Bill Kristol has, at last, been removed from The New York Times. Many of us wondered why the Times ever hired him in the first place, but he's not been fired for being a neo-con nutbag. He's been fired for being a sloppy neo-con nutbag:
The problems that emerged were more fundamental. Kristol’s writing wasn’t compelling or even very careful. He either lacked a talent for solid opinion journalism or wasn’t putting his heart into it. A give-away came in the form of four corrections the newspaper was forced to run over factual mistakes in the columns, creating an impression that they were rushed out without due diligence or attention to factual claims. A senior writer at Time magazine recounted to me a similar experience with Kristol following his stint in 2006-07. “His conservative ideas were cutting edge and influential,” I was told. “But his sloppy writing and failure to fact check what he wrote made us queasy.”His very last column was a testament to why he should never have been hired in the first place.
He comes out with two crackers in the midst of the current economic disaster:
Conservatives have been right more often than not.And:
If Reagan’s policies had failed.There are many of us who think that the current financial situation is a direct result of the deregulation policies which Reagan promoted and the belief that the market was always right and was, somehow, self correcting.
The truth is that the market would never correct itself without regulation.
But I'm quibbling. The real problem with Kristol was that he always essentially wrote the same column. And he did so because he is deeply partisan. New York Times columnists are supposed to report on campaigns rather than advise them, yet it was very clear during the last election that Kristol was doing both.
Kristol and the Times have both insisted the columnist has absolutely no hand in McCain's run.Even the McCain campaign began to question Kristol's motives:
But a recent report, which raises doubts about those denials, suggests Kristol was instrumental in lobbying for the McCain team to pick Sarah Palin as the GOP's vice-presidential candidate. That would explain Kristol's steadfast support of Palin in the face of so many conservative pundits expressing doubts about her.
As one McCain adviser put it to me: “In the last six weeks there was a remarkable echo. You could listen to arguments made by folks inside of the campaign who were close to Bill Kristol and then open up The New York Times and read them in Kristol’s columns. It was ‘set Sarah free,’ coupled with an agenda designed to appeal to the religious right and the more raucous elements of the party. They got their way often enough, and we started noticing that at many of the Palin functions it was nonstop ‘Sarah, Sarah,’ while John McCain all but vanished. Were they trying to get McCain elected in 2008, or to help Palin on the way to the Republican nomination in 2012? You can’t get yourself into a situation in which anyone can credibly ask that question.”But, after a lifetime of writing nonsense, he surely reached a new peak when he described McCain's picking of Palin as the act of a “shrewd and prescient gambler.”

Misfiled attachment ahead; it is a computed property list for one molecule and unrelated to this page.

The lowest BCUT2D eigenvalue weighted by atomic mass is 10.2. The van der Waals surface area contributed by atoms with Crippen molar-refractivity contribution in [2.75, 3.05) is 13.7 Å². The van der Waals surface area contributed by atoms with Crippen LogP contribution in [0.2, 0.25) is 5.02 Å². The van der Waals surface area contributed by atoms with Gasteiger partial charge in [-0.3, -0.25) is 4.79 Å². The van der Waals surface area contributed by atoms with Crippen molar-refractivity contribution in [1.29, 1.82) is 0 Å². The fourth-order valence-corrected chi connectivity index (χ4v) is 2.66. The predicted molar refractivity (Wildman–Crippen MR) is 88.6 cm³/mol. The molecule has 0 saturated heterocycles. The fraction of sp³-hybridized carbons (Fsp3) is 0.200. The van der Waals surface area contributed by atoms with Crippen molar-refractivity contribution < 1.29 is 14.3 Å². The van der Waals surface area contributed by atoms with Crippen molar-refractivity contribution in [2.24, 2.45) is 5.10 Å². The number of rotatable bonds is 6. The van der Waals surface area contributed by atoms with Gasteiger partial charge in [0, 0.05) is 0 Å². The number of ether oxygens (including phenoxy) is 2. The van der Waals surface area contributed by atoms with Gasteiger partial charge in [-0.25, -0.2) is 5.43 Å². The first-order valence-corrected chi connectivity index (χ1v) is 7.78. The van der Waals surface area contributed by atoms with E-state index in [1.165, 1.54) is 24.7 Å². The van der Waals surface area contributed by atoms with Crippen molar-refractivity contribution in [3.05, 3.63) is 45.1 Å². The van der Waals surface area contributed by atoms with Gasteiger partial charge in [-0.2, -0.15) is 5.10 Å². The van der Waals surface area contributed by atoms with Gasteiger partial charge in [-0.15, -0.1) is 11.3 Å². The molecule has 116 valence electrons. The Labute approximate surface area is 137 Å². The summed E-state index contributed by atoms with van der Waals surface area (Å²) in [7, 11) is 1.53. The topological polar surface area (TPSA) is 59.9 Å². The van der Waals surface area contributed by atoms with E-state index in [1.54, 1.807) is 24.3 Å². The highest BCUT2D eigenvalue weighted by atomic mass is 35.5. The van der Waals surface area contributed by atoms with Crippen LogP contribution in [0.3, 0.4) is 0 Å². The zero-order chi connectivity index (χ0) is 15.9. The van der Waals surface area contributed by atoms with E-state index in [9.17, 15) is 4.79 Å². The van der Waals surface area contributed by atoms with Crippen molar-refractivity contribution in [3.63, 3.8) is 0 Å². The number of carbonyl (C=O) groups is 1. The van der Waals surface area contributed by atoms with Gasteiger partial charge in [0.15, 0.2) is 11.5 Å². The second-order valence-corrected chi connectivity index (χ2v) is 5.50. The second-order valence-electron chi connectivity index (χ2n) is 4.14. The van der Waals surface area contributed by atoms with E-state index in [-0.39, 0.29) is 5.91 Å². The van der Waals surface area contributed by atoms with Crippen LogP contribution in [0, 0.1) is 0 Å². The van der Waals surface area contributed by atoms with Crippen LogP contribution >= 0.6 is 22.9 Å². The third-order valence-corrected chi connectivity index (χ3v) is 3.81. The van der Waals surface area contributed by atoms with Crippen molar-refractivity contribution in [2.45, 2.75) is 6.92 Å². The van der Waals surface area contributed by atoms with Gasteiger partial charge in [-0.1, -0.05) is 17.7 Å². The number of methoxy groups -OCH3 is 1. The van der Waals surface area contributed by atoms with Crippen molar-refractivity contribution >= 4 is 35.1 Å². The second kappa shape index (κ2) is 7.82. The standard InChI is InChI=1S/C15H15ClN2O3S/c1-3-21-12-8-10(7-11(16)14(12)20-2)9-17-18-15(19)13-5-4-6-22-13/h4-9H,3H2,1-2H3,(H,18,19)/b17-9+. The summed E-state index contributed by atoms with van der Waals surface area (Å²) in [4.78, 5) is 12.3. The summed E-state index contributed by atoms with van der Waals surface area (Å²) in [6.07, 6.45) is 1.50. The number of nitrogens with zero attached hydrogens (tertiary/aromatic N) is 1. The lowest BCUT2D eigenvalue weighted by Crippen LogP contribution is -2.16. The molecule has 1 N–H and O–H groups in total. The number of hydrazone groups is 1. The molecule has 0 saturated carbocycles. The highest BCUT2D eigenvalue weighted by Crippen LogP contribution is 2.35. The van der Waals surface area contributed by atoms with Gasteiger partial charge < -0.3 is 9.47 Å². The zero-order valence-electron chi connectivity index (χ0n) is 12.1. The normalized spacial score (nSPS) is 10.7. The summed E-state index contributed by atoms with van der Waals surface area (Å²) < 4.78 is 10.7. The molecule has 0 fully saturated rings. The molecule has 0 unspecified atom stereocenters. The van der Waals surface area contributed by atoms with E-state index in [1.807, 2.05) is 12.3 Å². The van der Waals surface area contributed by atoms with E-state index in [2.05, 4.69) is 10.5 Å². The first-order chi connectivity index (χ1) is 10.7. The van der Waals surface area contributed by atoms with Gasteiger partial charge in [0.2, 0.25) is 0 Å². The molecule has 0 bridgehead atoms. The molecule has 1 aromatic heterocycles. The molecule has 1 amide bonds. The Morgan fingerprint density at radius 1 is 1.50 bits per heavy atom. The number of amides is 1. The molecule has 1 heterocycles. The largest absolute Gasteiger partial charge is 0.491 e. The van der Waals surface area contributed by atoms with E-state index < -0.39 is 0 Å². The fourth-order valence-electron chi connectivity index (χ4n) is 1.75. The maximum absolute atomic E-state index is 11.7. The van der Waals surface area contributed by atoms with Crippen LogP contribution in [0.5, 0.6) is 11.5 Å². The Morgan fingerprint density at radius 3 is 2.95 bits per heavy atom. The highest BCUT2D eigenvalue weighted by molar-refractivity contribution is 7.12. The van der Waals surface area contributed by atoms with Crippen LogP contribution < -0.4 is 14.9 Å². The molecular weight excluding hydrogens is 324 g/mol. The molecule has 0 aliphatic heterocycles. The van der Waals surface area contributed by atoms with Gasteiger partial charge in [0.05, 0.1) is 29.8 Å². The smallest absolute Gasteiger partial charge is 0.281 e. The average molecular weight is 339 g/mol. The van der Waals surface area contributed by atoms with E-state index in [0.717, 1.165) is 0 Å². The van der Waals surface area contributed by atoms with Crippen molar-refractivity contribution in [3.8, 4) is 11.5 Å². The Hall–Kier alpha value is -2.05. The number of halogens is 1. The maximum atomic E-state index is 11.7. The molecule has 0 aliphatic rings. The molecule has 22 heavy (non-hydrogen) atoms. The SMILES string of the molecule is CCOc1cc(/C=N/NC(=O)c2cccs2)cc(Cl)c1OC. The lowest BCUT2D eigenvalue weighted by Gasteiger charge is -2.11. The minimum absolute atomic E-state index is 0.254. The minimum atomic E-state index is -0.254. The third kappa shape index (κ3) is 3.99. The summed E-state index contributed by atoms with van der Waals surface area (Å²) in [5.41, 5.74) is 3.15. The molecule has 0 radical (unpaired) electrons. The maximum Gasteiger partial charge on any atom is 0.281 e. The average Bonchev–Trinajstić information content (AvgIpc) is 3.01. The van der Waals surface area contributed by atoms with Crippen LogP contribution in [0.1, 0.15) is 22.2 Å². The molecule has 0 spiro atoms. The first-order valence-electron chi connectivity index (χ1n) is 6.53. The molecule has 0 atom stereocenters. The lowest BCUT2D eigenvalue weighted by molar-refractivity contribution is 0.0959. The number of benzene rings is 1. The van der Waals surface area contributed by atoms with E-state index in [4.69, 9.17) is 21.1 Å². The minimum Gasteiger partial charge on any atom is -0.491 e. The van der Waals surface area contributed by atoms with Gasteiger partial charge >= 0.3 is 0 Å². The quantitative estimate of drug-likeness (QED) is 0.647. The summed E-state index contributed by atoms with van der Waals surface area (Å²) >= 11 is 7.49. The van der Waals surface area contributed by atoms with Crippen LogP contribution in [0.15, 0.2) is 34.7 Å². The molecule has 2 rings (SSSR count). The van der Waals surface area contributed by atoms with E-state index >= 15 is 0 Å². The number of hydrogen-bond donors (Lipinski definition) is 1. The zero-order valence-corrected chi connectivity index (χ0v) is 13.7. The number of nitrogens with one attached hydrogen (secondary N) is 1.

It is now inarguable that the decision to pick Palin came across as reckless, and that McCain fatally harmed his election chances when he proposed putting that feisty, but ultimately fabulously under qualified, lady within a 72 year old heartbeat of the presidency.
Seeing what McCain did as the action of a “shrewd and prescient gambler” should have been enough to make The New York Times suggest that it really was time he moved on.
And if that wasn't enough for the Times to think he really needed to go, then there was the small matter of him always holding the New York Times up as an example of all that was wrong, even as they paid his wages:
“Appearing once again on The Daily Show, Bill Kristol, Jon Stewart's favorite whipping boy (‘Bill Kristol, aren't you ever right?’), on Thursday night defended the McCain-Palin ticket, at one point informing the show's host that he was getting his news from suspect sources. ‘You're reading The New York Times too much,’ he declared.Not anymore he doesn't. And not before time.
‘Bill, you WORK for The New York Times!’ Stewart pointed out.”
Balloon Juice do well to spot this piece of salesmanship from Howard Kurtz. This is his headline:
Kristol Severs Ties With the N.Y. Times.Ah right, people inside the beltway don't get fired, they "sever their ties" with their employer.